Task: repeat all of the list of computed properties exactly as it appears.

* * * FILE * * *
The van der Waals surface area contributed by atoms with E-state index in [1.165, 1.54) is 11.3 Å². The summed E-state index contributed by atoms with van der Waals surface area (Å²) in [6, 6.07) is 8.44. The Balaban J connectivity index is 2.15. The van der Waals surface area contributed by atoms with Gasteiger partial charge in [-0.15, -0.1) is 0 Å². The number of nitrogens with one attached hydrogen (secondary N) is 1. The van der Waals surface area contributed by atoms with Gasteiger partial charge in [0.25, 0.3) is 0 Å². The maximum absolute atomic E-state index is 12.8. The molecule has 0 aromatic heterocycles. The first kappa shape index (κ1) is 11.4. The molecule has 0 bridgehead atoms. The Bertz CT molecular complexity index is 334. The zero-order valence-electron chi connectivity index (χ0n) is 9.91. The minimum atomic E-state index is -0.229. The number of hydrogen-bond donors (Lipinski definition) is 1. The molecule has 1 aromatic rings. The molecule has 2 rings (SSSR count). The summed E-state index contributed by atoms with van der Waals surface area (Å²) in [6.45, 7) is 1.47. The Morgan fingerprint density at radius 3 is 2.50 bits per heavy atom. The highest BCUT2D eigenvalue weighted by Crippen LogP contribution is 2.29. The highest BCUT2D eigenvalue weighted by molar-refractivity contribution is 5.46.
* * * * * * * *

The van der Waals surface area contributed by atoms with E-state index in [1.165, 1.54) is 11.3 Å². The summed E-state index contributed by atoms with van der Waals surface area (Å²) in [6, 6.07) is 8.44. The Balaban J connectivity index is 2.15. The van der Waals surface area contributed by atoms with Gasteiger partial charge in [-0.15, -0.1) is 0 Å². The number of nitrogens with one attached hydrogen (secondary N) is 1. The van der Waals surface area contributed by atoms with Gasteiger partial charge in [0.25, 0.3) is 0 Å². The maximum absolute atomic E-state index is 12.8. The molecule has 0 aromatic heterocycles. The first kappa shape index (κ1) is 11.4. The molecule has 0 bridgehead atoms. The Bertz CT molecular complexity index is 334. The zero-order valence-electron chi connectivity index (χ0n) is 9.91. The minimum atomic E-state index is -0.229. The number of hydrogen-bond donors (Lipinski definition) is 1. The molecule has 1 aromatic rings. The molecule has 2 rings (SSSR count). The summed E-state index contributed by atoms with van der Waals surface area (Å²) in [6.45, 7) is 1.47. The Morgan fingerprint density at radius 3 is 2.50 bits per heavy atom. The highest BCUT2D eigenvalue weighted by Crippen LogP contribution is 2.29. The highest BCUT2D eigenvalue weighted by molar-refractivity contribution is 5.46.